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Migrant Workers’ Treatment in Singapore: Worse than Hong Kong?

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Zhang Yong Cheng, a 47 year-old butcher from China, shows his finger that was cut with a blade. His employer misreported this case when he was injured at work, and he was also underpaid, he said. Image by Xyza Bacani. Singapore, 2017.

Zhang Yong Cheng, a 47 year-old butcher from China, shows his finger that was cut with a blade. His employer misreported this case when he was injured at work, and he was also underpaid, he said. Image by Xyza Bacani. Singapore, 2017.

Filipino photographer Xyza Bacani said she had witnessed more shocking cases involving migrant workers in Singapore than in Hong Kong.

“I felt the working conditions in Singapore were much worse than in Hong Kong,” the photographer, who was a domestic helper in Hong Kong for about a decade, told the Sunday Morning Post.

“In Hong Kong, at least, we are protected by the labour law, we have more rights … But I will not delve into legalities. What I can say is that I’ve seen much worse cases there,” the 30-year-old said.

Her photos on the plight of migrant workers will be on display as part of an exhibition titled “Modern Slavery”, which opens this Wednesday at the Bangkok Art and Cultural Centre in Thailand.

The collection features about a dozen images of migrant workers in the city state and five of domestic helpers in Hong Kong.

Modern Slavery: A look at some of the photos at the exhibition

Bacani added that she felt Hong Kong had a stronger social support network for migrant workers.

Jolovan Wham, acting executive director of Singapore’s Humanitarian Organisation for Migration Economics – known as Home – said migrant workers in Singapore are often victims of exploitation, high recruitment fees and wage theft. This includes non-payment and underpayment of wages as well as wage discrimination, in which workers of different nationalities are paid different rates for equivalent work.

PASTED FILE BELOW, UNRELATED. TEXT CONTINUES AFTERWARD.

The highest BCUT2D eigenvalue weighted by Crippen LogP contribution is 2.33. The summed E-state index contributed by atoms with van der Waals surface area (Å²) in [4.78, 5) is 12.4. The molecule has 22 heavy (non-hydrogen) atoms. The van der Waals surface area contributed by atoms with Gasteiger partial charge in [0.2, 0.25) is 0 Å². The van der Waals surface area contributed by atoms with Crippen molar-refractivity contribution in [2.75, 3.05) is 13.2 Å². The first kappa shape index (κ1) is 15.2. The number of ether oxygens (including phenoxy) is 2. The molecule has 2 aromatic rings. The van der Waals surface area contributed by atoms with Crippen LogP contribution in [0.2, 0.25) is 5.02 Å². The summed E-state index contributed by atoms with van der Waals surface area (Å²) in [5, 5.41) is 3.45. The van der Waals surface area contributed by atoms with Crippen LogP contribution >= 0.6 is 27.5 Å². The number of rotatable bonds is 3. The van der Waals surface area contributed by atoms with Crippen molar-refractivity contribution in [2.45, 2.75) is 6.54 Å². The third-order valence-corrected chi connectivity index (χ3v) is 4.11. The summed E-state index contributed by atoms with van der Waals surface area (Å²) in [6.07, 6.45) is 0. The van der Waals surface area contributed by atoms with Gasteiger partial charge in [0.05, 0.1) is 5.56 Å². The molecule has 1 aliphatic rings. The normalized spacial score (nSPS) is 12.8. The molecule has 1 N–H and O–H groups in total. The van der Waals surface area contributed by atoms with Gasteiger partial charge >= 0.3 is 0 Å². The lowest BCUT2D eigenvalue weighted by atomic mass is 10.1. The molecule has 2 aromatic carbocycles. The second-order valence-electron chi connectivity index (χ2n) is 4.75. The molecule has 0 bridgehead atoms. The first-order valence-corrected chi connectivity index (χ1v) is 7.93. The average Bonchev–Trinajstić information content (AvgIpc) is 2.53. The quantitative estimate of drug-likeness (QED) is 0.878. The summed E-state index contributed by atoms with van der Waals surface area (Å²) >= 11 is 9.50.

A report released late last year showed that domestic helpers in Hong Kong also remained vulnerable to human and labour rights abuses, particularly over excessive agency fees.

Bacani – who has documented the plight of migrant workers in places like Hong Kong and New York travelled to Singapore for 20 days last year. In the city state, she photographed Southeast Asian women in a shelter, Bangladeshi construction workers and Chinese migrants.

Those from the mainland were not part of her project at first, but a scene of camaraderie she witnessed between three workers from Jilian town, in Anhui province, compelled her to portray their story.

“I was touched by their friendship, how they took care of one another. They were trying to survive together,” Bacani recalled.

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Noodle factory Xi Feng from China had only been in Singapore for 25 days when she was injured at work. The agency responsible for her refused to pay her back, she said. Image by Xyza Bacani. Singapore, 2017.

Noodle factory Xi Feng from China had only been in Singapore for 25 days when she was injured at work. The agency responsible for her refused to pay her back, she said. Image by Xyza Bacani. Singapore, 2017.